Evaluating Taxonomies

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Taxonomy Strategies
Evaluating Taxonomies
November 5, 2013
Copyright 2013 Taxonomy Strategies. All rights reserved.
Agenda
 Evaluation overview
 Editorial evaluation
 Collection analysis
 Market analysis
 Summary and questions
Taxonomy Strategies The business of organized information
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Framework for evaluating taxonomies: How will the
taxonomies be used?
 Use cases
 Data management, Data warehouse, MDM, Big data
 Business intelligence, Text analytics
 eCommerce
 Search and browse, Web publishing
 Case studies
 Healthcare.gov – findable web content, transaction help, customer
service
 Energy companies – technical training, operational documentation, EHS
 Retail and eCommerce – POS, labels, dynamic web content, ecommerce
 Financial services organizations – AML, SAR, trading, analysis
Taxonomy Strategies The business of organized information
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Editorial evaluation
 Depth and breadth
 Comprehensiveness
 Currency
 Relationships
 Polyhierarchy (is it applied appropriately)
 Naming conventions.
Taxonomy Strategies The business of organized information
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Depth and breadth
Category List
Facet
Alternative Dispute Resolution
(ADR)
Topic
Antitrust
Topic
Attorneys
Role
Auditors
Role
Bankruptcy
Topic
Blue Sky Laws
Law
Canada
Location
Comprehensive Environmental
Response, Compensation and
Liability Act of 1980 (CERCLA)
Law
Czech Republic
Location
Employee Retirement Income
Security Act of 1974 (ERISA)
Law
European Union
Location
Law
Blue Sky
Laws
CERCLA
ERISA
…
Location
Canada
Czech
Republic
European
Union
…
Role
Attorneys
Auditors
…
Topic
ADR
Antitrust
Bankruptcy
…
Location
Africa
Asia
 China
Europe
Latin America
Middle East
North America
 Canada
 Mexico
 United States
…
Taxonomy Strategies The business of organized information
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Taxonomy relationships
CONTENT ITEM
• UID / format / filename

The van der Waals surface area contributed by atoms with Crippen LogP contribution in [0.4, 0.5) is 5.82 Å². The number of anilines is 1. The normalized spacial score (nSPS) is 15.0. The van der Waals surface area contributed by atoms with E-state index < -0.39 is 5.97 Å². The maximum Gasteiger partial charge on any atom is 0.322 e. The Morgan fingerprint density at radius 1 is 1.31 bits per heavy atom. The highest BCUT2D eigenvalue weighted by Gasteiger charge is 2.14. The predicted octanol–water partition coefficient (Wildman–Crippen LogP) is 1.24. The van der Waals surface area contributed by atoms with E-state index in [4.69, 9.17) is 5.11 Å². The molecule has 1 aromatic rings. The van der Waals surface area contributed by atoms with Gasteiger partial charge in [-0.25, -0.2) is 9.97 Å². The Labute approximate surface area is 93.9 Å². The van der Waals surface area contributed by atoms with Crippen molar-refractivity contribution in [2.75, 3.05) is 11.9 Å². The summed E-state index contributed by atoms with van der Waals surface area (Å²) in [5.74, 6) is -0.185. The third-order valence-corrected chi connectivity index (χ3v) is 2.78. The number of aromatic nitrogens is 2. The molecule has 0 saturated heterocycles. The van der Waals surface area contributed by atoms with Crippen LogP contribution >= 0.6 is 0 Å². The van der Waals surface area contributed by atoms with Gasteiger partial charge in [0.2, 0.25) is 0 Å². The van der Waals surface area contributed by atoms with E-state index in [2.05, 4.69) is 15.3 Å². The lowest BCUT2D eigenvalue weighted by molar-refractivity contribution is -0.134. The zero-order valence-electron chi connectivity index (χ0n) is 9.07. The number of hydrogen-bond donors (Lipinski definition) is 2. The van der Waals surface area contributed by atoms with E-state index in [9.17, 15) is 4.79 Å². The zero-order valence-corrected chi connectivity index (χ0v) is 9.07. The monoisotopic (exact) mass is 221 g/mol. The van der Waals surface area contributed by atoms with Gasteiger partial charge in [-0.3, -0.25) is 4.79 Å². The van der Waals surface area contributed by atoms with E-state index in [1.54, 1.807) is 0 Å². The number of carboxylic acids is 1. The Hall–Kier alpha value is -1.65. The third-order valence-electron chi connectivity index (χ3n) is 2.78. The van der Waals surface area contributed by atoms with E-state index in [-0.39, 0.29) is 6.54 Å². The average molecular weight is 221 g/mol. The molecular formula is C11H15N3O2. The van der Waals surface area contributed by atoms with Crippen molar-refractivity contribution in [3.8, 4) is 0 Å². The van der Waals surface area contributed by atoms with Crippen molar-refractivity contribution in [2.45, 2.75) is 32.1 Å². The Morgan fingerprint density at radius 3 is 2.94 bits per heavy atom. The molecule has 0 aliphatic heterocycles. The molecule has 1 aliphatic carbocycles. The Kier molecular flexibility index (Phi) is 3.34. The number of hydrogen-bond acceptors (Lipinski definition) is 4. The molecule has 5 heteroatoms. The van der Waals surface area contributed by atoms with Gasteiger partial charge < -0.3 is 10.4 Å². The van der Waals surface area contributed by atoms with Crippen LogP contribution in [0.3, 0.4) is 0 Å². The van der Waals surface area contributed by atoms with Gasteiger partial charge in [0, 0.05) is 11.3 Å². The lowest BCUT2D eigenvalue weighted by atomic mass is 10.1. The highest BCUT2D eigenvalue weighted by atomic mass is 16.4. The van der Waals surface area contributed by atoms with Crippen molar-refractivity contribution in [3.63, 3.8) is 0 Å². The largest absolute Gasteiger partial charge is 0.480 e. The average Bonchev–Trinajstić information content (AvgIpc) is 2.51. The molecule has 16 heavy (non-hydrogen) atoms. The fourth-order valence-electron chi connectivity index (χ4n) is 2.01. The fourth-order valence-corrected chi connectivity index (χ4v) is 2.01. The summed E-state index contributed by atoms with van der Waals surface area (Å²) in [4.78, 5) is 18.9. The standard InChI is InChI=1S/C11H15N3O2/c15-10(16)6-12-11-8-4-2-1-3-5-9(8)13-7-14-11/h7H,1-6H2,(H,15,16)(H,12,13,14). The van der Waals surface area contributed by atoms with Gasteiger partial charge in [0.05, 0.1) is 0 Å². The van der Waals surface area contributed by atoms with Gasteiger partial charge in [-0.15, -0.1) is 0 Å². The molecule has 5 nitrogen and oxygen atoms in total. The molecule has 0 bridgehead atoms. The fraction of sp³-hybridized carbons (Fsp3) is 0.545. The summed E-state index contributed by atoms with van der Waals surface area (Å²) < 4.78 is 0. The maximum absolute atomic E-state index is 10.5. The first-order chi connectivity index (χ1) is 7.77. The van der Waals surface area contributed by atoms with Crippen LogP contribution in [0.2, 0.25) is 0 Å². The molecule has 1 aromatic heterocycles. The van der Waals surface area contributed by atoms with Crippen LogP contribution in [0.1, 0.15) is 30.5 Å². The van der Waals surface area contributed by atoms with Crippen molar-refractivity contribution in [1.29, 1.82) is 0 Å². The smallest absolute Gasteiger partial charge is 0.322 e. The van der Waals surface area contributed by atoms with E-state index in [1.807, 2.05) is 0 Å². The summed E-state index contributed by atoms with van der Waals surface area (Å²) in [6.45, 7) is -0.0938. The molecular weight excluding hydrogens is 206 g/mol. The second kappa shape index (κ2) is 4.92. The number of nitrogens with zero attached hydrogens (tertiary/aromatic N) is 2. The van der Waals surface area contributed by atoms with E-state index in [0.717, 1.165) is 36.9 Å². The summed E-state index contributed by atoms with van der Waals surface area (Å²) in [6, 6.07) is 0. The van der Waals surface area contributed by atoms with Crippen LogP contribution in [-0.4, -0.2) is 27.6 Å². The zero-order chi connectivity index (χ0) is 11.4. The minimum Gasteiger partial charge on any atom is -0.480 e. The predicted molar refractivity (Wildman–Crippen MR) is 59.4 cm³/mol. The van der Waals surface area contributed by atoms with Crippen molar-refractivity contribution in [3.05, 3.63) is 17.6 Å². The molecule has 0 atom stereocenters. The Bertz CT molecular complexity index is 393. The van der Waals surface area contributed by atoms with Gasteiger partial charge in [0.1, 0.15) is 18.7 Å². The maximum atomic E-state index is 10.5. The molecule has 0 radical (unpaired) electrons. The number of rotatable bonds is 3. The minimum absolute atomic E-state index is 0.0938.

• Author / title
• Description
• Dates
• Source
• Citation
Is
About
Legal Topic
And/or
Professional Topic
Is A
Content Type
And/or
Is A
Column
And/or
Is Part Of
Collection
Activity
Is Written
For
Organization
And/or
Is Result Of
Is Written
For
Law & Case
Geo-Political
And/or
Segment
Time Period
And/or
Audience
Is Published Via
Committee
And/or
Channel
Taxonomy Strategies The business of organized information
Other Keywords
6
Taxonomy relationships
CONCEPT
prefLabel
lc:sh85052028
Fringe
parking
altLabel
altLabel
altLabel
altLabel
Park
& ride
Park
and
ride
Parkn- ride
Park and
ride
systems
prefLabel
altLabel
trt:Brddf
Subject
Predicate
Object
lc:sh85052028
skos:prefLabel
Fringe parking
lc:sh85052028
skos:altLabel
Park and ride systems
lc:sh85052028
skos:altLabel
Park and ride
lc:sh85052028
skos:altLabel
Park & ride
lc:sh85052028
skos:altLabel
Park-n-ride
trt:Brddf
skos:prefLabel
Fringe parking
trt:Brddf
skos:altLabel
Park and ride
Taxonomy Strategies The business of organized information
CONCEPT
7
Naming conventions
1.
2.
3.
4.
5.
6.
7.
Label length
Nomenclature
Capitalization
Ampersands
Abbreviations & Acronyms
Languages
Special characters
Taxonomy Strategies The business of organized information
8.
9.
10.
11.
12.
13.
Serial commas
Spaces
Synonyms
Term order
Term ordering
Compound term labels
8
Collection analysis
 Category usage analytics (is distribution of categories appropriate)
 Completeness and consistency
 Query log/content usage analysis
Taxonomy Strategies The business of organized information
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Category usage analytics: How evenly
does it divide the content?
 Documents do not distribute uniformly across categories
 Zipf (long tail) distribution is expected behavior
 80/20 Pareto rule in action
Leading candidate
for splitting
Leading candidates
for merging
Taxonomy Strategies The business of organized information
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Category usage analysis: How does
taxonomy “shape” match that of content?
Term Group
% Terms
% Docs
Administrators
7.8
15.8
Community Groups
2.8
1.8
Counselors
3.4
1.4
Federal Funds Recipients
and Applicants
9.5
34.4
Librarians
2.8
1.1
News Media
0.6
3.1
Other
7.3
2.0
Parents and Families
2.8
6.0
Policymakers
4.5
11.5
Researchers
2.2
3.6
School Support Staff
2.2
0.2
Student Financial Aid
Providers
1.7
0.7
Students
27.4
7.0
Teachers